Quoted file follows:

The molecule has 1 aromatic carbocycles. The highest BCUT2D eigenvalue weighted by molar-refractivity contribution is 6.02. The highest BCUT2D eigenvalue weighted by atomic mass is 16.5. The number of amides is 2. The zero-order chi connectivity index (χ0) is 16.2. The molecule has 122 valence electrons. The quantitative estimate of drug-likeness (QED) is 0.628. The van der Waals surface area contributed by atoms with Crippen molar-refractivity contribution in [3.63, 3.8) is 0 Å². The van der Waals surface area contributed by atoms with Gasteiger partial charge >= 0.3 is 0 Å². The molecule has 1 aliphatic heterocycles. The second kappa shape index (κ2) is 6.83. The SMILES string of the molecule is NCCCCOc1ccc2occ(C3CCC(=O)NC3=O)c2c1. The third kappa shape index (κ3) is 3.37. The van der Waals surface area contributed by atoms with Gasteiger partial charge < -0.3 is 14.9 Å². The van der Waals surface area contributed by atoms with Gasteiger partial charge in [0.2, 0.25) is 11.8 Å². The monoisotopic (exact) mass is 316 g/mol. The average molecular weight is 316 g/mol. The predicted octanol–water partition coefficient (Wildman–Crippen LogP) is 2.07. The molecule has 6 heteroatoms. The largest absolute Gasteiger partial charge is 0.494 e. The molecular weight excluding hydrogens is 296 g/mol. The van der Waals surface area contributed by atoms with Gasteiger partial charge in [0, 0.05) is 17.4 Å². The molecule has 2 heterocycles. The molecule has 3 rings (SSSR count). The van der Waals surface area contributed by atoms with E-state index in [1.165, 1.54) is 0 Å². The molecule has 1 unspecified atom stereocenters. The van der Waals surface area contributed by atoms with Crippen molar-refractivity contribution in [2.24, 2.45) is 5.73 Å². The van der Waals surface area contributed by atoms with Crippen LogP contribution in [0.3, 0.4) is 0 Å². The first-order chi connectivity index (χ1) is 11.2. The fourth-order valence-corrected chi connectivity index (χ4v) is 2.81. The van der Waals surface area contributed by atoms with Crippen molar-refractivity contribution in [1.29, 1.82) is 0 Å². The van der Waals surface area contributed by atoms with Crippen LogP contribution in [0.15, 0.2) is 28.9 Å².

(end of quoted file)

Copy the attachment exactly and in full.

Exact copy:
The molecule has 1 aromatic carbocycles. The highest BCUT2D eigenvalue weighted by molar-refractivity contribution is 6.02. The highest BCUT2D eigenvalue weighted by atomic mass is 16.5. The number of amides is 2. The zero-order chi connectivity index (χ0) is 16.2. The molecule has 122 valence electrons. The quantitative estimate of drug-likeness (QED) is 0.628. The van der Waals surface area contributed by atoms with Crippen molar-refractivity contribution in [3.63, 3.8) is 0 Å². The van der Waals surface area contributed by atoms with Gasteiger partial charge >= 0.3 is 0 Å². The molecule has 1 aliphatic heterocycles. The second kappa shape index (κ2) is 6.83. The SMILES string of the molecule is NCCCCOc1ccc2occ(C3CCC(=O)NC3=O)c2c1. The third kappa shape index (κ3) is 3.37. The van der Waals surface area contributed by atoms with Gasteiger partial charge < -0.3 is 14.9 Å². The van der Waals surface area contributed by atoms with Gasteiger partial charge in [0.2, 0.25) is 11.8 Å². The monoisotopic (exact) mass is 316 g/mol. The average molecular weight is 316 g/mol. The predicted octanol–water partition coefficient (Wildman–Crippen LogP) is 2.07. The molecule has 6 heteroatoms. The largest absolute Gasteiger partial charge is 0.494 e. The molecular weight excluding hydrogens is 296 g/mol. The van der Waals surface area contributed by atoms with Gasteiger partial charge in [0, 0.05) is 17.4 Å². The molecule has 2 heterocycles. The molecule has 3 rings (SSSR count). The van der Waals surface area contributed by atoms with E-state index in [1.165, 1.54) is 0 Å². The molecule has 1 unspecified atom stereocenters. The van der Waals surface area contributed by atoms with Crippen molar-refractivity contribution in [2.24, 2.45) is 5.73 Å². The van der Waals surface area contributed by atoms with Crippen LogP contribution in [0.3, 0.4) is 0 Å². The first-order chi connectivity index (χ1) is 11.2. The fourth-order valence-corrected chi connectivity index (χ4v) is 2.81. The van der Waals surface area contributed by atoms with Crippen molar-refractivity contribution in [1.29, 1.82) is 0 Å². The van der Waals surface area contributed by atoms with Crippen LogP contribution in [0.15, 0.2) is 28.9 Å².